You can also read George's and Yuval Levin's critique of Obama's stated position on the Born Alive Act in the 3rd debate here.

Obama's record at reaching out to pro-life voters is clearly mixed. He has been influential, along with pro-life Democrats, in moving his party more towards the center on abortion. Though some pro-lifers seem hesitant to admit this, there would clearly be some opportunities for pro-lifers to advance some of their goals with an Obama presidency. At the same time, Obama also has a record of being a strong supporter of pro-choice causes, defending and taking stances that are out of step with most of the public's views on abortion.

Friday, October 24, 2008

Top 5: Websites for Undecided Voters, 2008

If you still haven't decided who to vote for in the presidential race, here are some good independent sources to give you information about the candidates:
  1. CQ Politics: Notes, Votes, and Quotes: Find out where the candidates stand on many different issues.
  2. NYT Election Guide 2008: Has bios, issue stances, and news stories. You can also see how much money they have raised and where they are buying ads.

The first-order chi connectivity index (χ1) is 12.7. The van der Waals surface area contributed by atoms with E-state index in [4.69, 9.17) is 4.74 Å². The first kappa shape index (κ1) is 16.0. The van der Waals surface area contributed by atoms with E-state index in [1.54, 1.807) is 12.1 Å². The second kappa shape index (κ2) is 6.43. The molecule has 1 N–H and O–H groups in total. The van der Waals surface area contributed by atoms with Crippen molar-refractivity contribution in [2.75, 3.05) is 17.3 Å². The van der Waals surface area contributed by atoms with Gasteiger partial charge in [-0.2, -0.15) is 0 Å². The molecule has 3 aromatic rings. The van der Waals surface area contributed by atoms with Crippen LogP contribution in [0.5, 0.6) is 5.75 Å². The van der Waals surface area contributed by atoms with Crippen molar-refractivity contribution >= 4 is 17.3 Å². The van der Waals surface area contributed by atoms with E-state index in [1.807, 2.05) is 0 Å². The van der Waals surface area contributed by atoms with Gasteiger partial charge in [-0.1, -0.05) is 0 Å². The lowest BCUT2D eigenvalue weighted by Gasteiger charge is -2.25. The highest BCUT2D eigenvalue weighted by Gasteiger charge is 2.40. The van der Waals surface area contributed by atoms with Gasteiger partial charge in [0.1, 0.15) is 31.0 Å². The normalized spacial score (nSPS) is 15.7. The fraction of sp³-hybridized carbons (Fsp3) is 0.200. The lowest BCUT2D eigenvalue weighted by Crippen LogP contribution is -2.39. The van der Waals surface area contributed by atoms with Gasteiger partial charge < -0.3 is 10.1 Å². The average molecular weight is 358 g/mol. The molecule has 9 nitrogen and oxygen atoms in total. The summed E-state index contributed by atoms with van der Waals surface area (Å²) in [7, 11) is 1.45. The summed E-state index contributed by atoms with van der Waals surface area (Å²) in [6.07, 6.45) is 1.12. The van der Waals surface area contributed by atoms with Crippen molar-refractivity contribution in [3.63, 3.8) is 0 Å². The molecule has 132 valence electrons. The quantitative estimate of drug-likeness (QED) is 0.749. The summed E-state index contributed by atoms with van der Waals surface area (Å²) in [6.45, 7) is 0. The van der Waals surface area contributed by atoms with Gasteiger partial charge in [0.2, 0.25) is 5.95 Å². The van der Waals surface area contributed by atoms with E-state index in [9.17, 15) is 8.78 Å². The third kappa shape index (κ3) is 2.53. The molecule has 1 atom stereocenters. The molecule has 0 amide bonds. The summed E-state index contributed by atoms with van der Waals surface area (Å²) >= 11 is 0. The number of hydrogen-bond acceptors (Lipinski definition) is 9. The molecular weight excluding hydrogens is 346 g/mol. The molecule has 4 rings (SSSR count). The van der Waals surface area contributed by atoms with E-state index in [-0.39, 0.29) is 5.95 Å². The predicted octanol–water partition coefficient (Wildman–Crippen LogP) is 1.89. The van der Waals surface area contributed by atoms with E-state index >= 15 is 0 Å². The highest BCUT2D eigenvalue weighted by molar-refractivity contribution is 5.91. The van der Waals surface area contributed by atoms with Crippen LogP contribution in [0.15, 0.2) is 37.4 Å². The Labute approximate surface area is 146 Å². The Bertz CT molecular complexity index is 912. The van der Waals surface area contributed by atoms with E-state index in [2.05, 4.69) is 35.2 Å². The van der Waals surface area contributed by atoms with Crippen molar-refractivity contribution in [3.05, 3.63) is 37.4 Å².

3. Open Secrets: Find out who is financing their campaigns.
  4. Politifact and FactCheck: Find out if what they are telling you is true.
  5. Obama's website and McCain's website: Don't go here to find info about their opponent. That info is distorted. Go here to find out what they say about their own positions.

Thursday, October 16, 2008

Independent Campaign Ads

In Wisconsin Right to Life vs. FEC (2007) the Supreme Court allowed the FEC to regulate "electioneering" ads by groups not affiliated with a campaign under the Bipartisan Campaign Reform Act (2002), but set a very high bar for what might be considered an electioneering ad. Essentially, the court argued that when it comes to political speech, when the choice is between free speech and censorship, the court will side with speech. This has allowed unregulated money to be spent by groups that are not affiliated with a political campaign or a political party on campaign ads. If they spend regulated money, or Political Action Committee (PAC) contributions, they have more freedom to explicitly advocate for a candidate. Sometimes, is is hard to tell the difference. See if you can tell. Here are some examples on independent expenditures from this years election:

Go to and click on "media" to watch their ad.

Here is an ad by

Here is an ad by the Service Employees International Union:

Here is an ad from

Here is an ad from the Minnesota Chamber of Commerce about Al Franken, the Democratic candidate for the US Senate.

To see more campaign ads, go to this YouTube channel: